The history of aluminum cans
Metal beer and beverage packaging cans have a history of more than 70 years. In the early 1930s, the United States began to produce beer metal cans. This three-piece can is made of tinplate. The upper part of the tank body is cone-shaped, and the upper part is crown-shaped can lid. Its general appearance is not too different from that of glass bottles, so the glass bottle filling line was used for filling at the beginning. It was not until the 1950s that a dedicated filling line was available. The can lid evolved into a flat shape in the mid-1950s and was improved into an aluminum ring lid in the 1960s.
aluminum beverage cans appeared earlier in the late 1950s, and two-piece DWI cans officially came out in the early 1960s. The development of aluminum cans is very rapid. By the end of this century, the annual consumption has reached more than 180 billion, which is the largest category in the world's total metal cans (about 400 billion). The consumption of aluminum used to manufacture aluminum cans is also growing rapidly. In 1963, it was close to zero. In 1997, it reached 3.6 million tons, which is equivalent to 15% of the total consumption of various aluminum materials in the world.
The manufacturing technology of aluminum cans have been continuously improved.
For decades, the manufacturing technology of aluminum cans has been continuously improved. The weight of aluminum cans has been greatly reduced. In the early 1960s, the weight of each thousand aluminum cans (including the can body and the lid) reached 55 pounds (approximately 25 kilograms), and in the mid-1970s it fell to 44.8 pounds (25 kg). Kilograms), it was reduced to 33 pounds (15 kilograms) in the late 1990s, and it has now been reduced to less than 30 pounds, which is nearly half of that 40 years ago. In the 20 years from 1975 to 1995, the number of aluminum cans (12 ounces in capacity) made of 1 pound of aluminum increased by 35%. In addition, according to the statistics of the American ALCOA company, the aluminum material required for every thousand aluminum cans was reduced from 25.8 pounds in 1988 to 22.5 pounds in 1998 and then reduced to 22.3 pounds in 2000. American can-making companies have continuously made breakthroughs in sealing machinery and other technologies, so the thickness of aluminum cans in the United States has decreased significantly, from 0.343 mm in 1984 to 0.285 mm in 1992 and 0.259 mm in 1998.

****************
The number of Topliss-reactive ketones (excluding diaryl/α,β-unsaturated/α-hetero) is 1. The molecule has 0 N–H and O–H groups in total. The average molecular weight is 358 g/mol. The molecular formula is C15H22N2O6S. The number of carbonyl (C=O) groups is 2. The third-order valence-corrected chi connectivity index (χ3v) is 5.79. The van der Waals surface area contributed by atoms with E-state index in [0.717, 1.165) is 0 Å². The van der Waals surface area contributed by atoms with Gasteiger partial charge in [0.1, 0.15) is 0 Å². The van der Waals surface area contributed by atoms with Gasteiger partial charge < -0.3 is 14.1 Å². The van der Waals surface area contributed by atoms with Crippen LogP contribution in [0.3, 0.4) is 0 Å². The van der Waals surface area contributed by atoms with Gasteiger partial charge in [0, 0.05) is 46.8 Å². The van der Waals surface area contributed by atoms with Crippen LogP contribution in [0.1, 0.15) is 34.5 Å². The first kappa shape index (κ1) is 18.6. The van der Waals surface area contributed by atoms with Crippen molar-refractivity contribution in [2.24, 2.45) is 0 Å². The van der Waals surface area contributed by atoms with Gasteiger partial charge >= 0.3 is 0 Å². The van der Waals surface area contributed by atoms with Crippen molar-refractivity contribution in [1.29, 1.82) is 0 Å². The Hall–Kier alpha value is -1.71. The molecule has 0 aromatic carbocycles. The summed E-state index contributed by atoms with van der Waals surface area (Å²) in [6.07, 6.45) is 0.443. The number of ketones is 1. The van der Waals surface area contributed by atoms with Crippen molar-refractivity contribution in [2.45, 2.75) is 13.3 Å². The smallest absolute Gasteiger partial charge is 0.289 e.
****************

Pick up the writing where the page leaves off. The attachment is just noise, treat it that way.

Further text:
Lightweight progress in aluminum can lids is also obvious. The thickness of aluminum can lids dropped from 039 mm in the early 1960s to 0.36 mm in the 1970s, from 0.28 mm to 0.30 mm in 1980, and to 0.24 mm in the mid-1980s. The diameter of the can lid has also been reduced. The weight of can lids has continued to decrease. In 1974, the weight of a thousand aluminum cans was 13 pounds, in 1980 it was reduced to 12 pounds, in 1984 it was reduced to 11 pounds, in 1986 it was reduced to 10 pounds, and in 1990 and 1992 it was reduced to 9 pounds and 9 pounds respectively. 8 pounds, reduced to 6.6 pounds in 2002. The can-making speed has been greatly improved, from 650-1000cpm (only per minute) in the 1970s to 1000-1750cpm in the 1980s and more than 2000cpm now.
Post time: Dec-28-2021